Signed ‘Lamb’, lower left Art Gallery collection pre-1974

Charles Lamb RHA, RUA (1893–1964)
Oil on canvas, 59 X 72
NGI; Ulster Museum; Crawford Art Gallery; DCGHL; NUI; Armagh County Museum; Butler Gallery; Highlanes; Waterford Municipal Art Collection.
Marie Bourke, ‘Charles Lamb and National Identity’, History Ireland, Vol. VIII, No 1, 2000, pp 30 -34; Albert Power, Charles Lamb Memorial exhibition. catalogue essay, Dublin 1969.
No items found.
No items found.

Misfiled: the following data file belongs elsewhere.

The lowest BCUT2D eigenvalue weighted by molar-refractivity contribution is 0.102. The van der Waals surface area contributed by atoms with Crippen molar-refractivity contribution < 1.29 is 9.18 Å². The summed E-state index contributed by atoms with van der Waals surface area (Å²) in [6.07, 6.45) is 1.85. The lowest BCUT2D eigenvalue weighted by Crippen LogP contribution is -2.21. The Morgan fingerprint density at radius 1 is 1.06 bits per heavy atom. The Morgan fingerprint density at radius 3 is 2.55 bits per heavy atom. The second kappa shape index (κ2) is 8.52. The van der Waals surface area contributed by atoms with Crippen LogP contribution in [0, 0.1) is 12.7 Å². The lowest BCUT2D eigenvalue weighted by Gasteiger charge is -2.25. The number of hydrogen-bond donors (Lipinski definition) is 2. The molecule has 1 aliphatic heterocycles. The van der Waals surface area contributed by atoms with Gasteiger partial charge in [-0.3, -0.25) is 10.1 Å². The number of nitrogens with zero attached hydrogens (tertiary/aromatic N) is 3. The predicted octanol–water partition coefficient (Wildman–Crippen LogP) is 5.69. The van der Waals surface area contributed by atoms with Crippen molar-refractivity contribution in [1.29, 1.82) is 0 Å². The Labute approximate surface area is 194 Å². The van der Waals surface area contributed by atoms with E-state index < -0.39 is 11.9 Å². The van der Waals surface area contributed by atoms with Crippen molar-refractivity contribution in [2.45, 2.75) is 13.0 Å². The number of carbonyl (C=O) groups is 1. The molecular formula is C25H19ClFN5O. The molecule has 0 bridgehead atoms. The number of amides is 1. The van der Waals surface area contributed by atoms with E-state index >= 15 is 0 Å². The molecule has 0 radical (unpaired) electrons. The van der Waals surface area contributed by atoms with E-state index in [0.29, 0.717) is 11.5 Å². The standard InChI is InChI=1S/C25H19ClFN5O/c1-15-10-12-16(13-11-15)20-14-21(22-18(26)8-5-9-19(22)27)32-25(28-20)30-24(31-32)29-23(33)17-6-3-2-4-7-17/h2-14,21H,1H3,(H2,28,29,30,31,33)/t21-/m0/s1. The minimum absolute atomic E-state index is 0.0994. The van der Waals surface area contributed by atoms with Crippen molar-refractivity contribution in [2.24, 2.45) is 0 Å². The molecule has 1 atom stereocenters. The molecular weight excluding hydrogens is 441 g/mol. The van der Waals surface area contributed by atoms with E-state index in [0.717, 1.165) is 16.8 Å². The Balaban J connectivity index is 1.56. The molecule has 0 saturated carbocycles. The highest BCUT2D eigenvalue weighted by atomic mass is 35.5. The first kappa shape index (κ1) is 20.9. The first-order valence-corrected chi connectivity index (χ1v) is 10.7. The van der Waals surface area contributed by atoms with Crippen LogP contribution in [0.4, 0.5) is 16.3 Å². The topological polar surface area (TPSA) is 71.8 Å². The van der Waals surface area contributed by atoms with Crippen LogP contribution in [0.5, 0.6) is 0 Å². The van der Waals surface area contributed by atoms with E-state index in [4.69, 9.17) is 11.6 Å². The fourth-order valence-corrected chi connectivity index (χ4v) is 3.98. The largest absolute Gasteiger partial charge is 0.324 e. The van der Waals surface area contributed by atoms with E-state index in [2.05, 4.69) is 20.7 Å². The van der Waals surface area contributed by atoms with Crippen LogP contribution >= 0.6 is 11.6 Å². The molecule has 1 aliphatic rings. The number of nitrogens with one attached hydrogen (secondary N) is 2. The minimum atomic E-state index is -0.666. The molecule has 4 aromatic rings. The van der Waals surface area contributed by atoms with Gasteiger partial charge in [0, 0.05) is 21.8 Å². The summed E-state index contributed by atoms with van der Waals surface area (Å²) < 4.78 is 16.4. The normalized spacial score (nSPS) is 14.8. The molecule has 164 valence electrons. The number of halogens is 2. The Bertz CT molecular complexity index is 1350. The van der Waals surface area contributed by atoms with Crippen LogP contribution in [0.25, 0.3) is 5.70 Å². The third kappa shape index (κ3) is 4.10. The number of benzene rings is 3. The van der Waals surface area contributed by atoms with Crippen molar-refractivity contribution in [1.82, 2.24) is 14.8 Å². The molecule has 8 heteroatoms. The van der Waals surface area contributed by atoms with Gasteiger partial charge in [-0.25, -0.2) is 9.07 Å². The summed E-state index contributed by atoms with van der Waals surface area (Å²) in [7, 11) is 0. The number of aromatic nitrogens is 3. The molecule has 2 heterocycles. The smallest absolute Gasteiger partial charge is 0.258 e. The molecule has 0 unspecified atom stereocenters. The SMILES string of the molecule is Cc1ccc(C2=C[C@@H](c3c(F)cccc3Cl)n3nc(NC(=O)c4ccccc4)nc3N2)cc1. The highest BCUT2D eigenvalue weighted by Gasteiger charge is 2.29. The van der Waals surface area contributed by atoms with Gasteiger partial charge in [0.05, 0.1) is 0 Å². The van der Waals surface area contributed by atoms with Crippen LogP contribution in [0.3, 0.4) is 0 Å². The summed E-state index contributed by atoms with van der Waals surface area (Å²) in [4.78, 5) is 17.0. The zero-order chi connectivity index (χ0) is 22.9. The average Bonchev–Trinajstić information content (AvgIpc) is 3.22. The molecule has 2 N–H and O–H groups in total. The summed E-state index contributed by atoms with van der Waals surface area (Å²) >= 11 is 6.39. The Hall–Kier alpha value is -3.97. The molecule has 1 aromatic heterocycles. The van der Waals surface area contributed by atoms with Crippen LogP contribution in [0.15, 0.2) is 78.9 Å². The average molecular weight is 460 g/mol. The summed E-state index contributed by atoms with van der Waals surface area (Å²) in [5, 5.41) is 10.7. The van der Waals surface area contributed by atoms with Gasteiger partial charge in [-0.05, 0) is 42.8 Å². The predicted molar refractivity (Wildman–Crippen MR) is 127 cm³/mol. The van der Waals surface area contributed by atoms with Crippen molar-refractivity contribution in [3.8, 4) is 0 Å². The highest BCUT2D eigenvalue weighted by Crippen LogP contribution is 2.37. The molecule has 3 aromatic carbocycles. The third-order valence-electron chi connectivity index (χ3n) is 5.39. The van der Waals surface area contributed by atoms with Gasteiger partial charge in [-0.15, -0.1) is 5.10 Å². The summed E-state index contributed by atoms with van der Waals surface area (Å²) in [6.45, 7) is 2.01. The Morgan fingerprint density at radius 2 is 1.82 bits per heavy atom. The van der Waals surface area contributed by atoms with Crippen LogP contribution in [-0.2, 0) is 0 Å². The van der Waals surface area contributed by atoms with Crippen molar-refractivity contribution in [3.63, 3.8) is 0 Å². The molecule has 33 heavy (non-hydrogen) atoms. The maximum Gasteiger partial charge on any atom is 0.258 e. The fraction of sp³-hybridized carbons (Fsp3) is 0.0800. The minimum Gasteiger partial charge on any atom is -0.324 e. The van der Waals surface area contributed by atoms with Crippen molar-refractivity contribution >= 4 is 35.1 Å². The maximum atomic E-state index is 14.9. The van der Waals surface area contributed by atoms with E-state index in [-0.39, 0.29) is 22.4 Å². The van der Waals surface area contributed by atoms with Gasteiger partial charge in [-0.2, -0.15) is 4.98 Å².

Charles Vincent Lamb was born and educated in Portadown until a scholarship in 1917 brought him to the DMSA. Lamb managed to avoid the post 1916 Rising ferment that permeated the school, but, encouraged by the writer Padraic Ó Conaire, he became interested in the people, the rituals and the landscape of Connemara and made it his mission ‘to represent those who are the seed, root and branch of this country’ (Power, 1969). He married Katherine Madox Hueffer, daughter of the English writer Ford Madox Ford, and the couple settled in Carraroe, where in addition to painting, they ran a summer painting school from time to time.He exhibited at the RHA (1922–1964) and was shown widely in Boston, New York, Chicago, Los Angeles in the 1920s and ‘30s, and in 1938 at the RA, London. Scenes from the West of Ireland were greatly sought after as the Free State sought a defining image of Irishness. Lamb’s work met this need perfectly, while managing to remain distinct from similar themes in the work of Seán Keating (See page ?) and Maurice McGonigal. Lamb is best remembered for his depictions of peasant and fishing families in traditional dress and engaged in routine activities, whether this was knitting, fishing, or dancing. He treated his subjects with great dignity and was particularly good at group scenes but, as demand for these fell away in the 1940s, he concentrated increasingly on small to middle-sized landscapes. A memorial exhibition of Lamb’s work was held at the Hugh Lane Municipal Gallery in 1969.This serene painting of a harbour at evening when the fishermen are tying up their boats is typical of Lamb’s output. The bulk of three Galway hookers weighs down the middle ground of the painting, with their mastheads and ropes silhouetted against the fading light, while a larger fishing trawler is moored behind them. Two currachs are shown up by the light on the water in the foreground. An injection of primary colour is provided by the skirt of the woman who has come to call the men in. Lamb gloried in giving an honest rendering of the lives of a people whose world would change beyond recognition with the coming of mass communications, the decline in the Irish language and the arrival of bigger fishing boats in the 1960s.